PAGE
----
Meet the fitness model using his scars and artificial heart to inspire people.

It was just like any other daily run for Andrew Jones. He put one foot in front of the other. He breathed in. He breathed out. He made it to the mailbox, but he knew something wasn't right.

"It kind of felt like my lungs had turned into sponges. Like I was breathing through a sponge."

That bizarre feeling first happened in 2012. And it would change his life forever.


Andrew Jones. Image via ajFitness/YouTube.

Labored breathing would alarm anyone, but for Andrew, an avid runner and fitness hound, it was particularly worrisome.

After his run, he called his doctor and requested to see someone right away. Two specialists and 24 hours of heart monitoring later, Andrew was diagnosed with viral cardiomyopathy.

"I didn't really know much about what it meant," Andrew said. "I was still very strong, getting my workouts in at the gym like normal, just being young and feeling invincible."

Andrew at his gym. Photo courtesy of Andrew Jones.

So after that one troubling run, Andrew kept working out. But his symptoms started getting worse.

Andrew, now 26, has loved the gym since college. He found an unexpected home there and noticed that regular workouts kept him focused and disciplined. "The best way to explain it is that being active is in my blood," he said. 

But soon his fatigue and shortness of breath turned into pain and weakness that left him, at times, unable to stand up for more than 10 minutes.

Eventually, Andrew suffered heart failure. He was coughing up blood and had to be rushed to the hospital. There, doctors told him that if he didn't get a heart transplant soon, he could die.

Andrew in the hospital, recording his journey back to health. Image via ajFitness/YouTube.

That was two years ago. 

He is still awaiting a heart transplant and relies on an artificial heart and a pacemaker to keep him alive.

While he waits, Andrew is doing something few people awaiting a transplant would do. He has become a professional fitness model.

As you can see, Andrew doesn't hide from his scars. Nor does he hide from the tubes coming in and out of his body that operate his artificial heart.

Instead, he wants those things to inspire others. He wants people to know that whatever your goals are, you shouldn't let anything, including a near-death experience, stand in your way.

Everywhere Andrew goes, he carries a backpack. Inside it is the machine pumping blood through his veins and keeping him alive. The literal weight on his shoulders is a constant reminder of how close he came to losing everything.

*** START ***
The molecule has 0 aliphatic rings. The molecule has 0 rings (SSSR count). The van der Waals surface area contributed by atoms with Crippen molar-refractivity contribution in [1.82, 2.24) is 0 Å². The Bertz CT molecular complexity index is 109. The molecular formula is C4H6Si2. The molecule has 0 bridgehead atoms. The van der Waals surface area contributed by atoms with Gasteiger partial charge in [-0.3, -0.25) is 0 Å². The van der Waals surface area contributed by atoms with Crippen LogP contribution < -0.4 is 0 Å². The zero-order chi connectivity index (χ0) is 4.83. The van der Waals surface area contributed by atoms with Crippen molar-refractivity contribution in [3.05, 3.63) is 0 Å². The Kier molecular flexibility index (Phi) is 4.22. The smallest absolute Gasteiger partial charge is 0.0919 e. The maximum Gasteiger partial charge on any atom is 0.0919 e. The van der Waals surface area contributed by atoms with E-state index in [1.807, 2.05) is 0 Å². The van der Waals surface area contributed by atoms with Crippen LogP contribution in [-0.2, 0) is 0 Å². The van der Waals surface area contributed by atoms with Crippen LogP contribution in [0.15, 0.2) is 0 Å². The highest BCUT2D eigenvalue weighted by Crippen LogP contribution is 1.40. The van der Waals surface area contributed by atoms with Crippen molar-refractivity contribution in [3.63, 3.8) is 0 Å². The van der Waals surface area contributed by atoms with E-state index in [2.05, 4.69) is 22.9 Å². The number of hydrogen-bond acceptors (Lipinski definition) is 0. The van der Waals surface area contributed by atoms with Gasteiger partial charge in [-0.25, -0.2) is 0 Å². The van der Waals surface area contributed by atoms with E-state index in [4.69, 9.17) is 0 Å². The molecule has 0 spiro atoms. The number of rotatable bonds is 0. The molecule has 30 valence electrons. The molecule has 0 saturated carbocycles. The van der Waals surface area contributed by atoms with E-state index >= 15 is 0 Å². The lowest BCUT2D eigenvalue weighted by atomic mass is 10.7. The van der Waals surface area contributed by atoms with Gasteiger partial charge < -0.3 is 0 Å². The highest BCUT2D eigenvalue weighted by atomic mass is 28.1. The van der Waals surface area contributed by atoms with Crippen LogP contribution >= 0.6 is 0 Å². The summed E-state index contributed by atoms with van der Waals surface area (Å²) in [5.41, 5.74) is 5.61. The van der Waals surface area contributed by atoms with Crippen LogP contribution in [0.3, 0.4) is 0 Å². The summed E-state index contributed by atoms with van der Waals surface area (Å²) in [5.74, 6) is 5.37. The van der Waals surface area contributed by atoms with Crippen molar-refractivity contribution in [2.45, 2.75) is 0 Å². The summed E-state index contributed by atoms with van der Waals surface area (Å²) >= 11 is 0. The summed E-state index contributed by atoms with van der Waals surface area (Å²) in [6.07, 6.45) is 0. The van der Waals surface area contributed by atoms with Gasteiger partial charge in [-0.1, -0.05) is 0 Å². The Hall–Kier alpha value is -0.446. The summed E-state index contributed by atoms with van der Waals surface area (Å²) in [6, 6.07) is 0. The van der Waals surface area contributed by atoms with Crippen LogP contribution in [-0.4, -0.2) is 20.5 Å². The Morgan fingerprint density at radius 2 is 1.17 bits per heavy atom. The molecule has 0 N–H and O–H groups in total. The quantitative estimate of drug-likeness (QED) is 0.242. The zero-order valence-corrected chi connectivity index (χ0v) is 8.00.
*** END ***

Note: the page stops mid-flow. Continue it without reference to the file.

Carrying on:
"Tomorrow's not guaranteed for any of us," Andrew said. "For someone in my situation, it’s guaranteed a lot less. ... Two and a half, three years ago? I probably would've taken waking up in the morning for granted."

Now, he says, he's grateful for every single morning he gets.

Photo courtesy of Andrew Jones.

Andrew knows that everyone has goals. Whether it's starting a business, paying off bills, or writing a book.

"If there’s something that’s on your mind 24/7 that you can’t stop thinking about, you need to act on it," he said.

Andrew uses his body and his mind to inspire people all over the world. On his Instagram, he spreads messages of hope and acceptance, calling on people everywhere to embrace the hand they were dealt and push forward. 

"I want people to leave with a little more motivation than they came in with," Andrew said.

In all of his photos, scars and medical equipment are on proud display.

Photo courtesy of Andrew Jones.

They remind people that no matter what you're up against, you can achieve incredible things. 

Andrew has also started a foundation called Hearts at Large, which raises awareness for organ donation and collects the stories of people whose lives have been saved by it. 

For Andrew, paying it forward is not just a thing he occasionally does, it’s a mantra for his life. 

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Should a man lose his home because the grass in his yard grew higher than 10 inches? The city of Dunedin, Florida seems to think so.

According to the Institute of Justice, which is representing Jim Ficken, he had a very good reason for not mowing his lawn – and tried to rectify the situation as best he could.

In 2014, Jim's mom became ill and he visited her often in South Carolina to help her out. When he was away, his grass grew too long and he was cited by a code office; he cut the grass and wasn't fined.

France has started forcing supermarkets to donate food instead of throwing it away.

But several years later, this one infraction would come back to haunt him after he left to take care of him's mom's affairs after she died. The arrangements he made to have his grass cut fell through (his friend who he asked to help him out passed away unexpectedly) and that set off a chain reaction that may result in him losing his home.

The 69-year-old retiree now faces a $29,833.50 fine plus interest. Watch the video to find out just what Jim is having to deal with.

Mow Your Lawn or Lose Your House! www.youtube.com

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The world officially loves Michelle Obama.

The former first lady has overtaken the number one spot in a poll of the world's most admired women. Conducted by online research firm YouGov, the study uses international polling tools to survey people in countries around the world about who they most admire.

In the men's category, Bill Gates took the top spot, followed by Barack Obama and Jackie Chan.

In the women's category, Michelle Obama came first, followed by Oprah Winfrey and Angelina Jolie. Obama pushed Jolie out of the number one spot she claimed last year.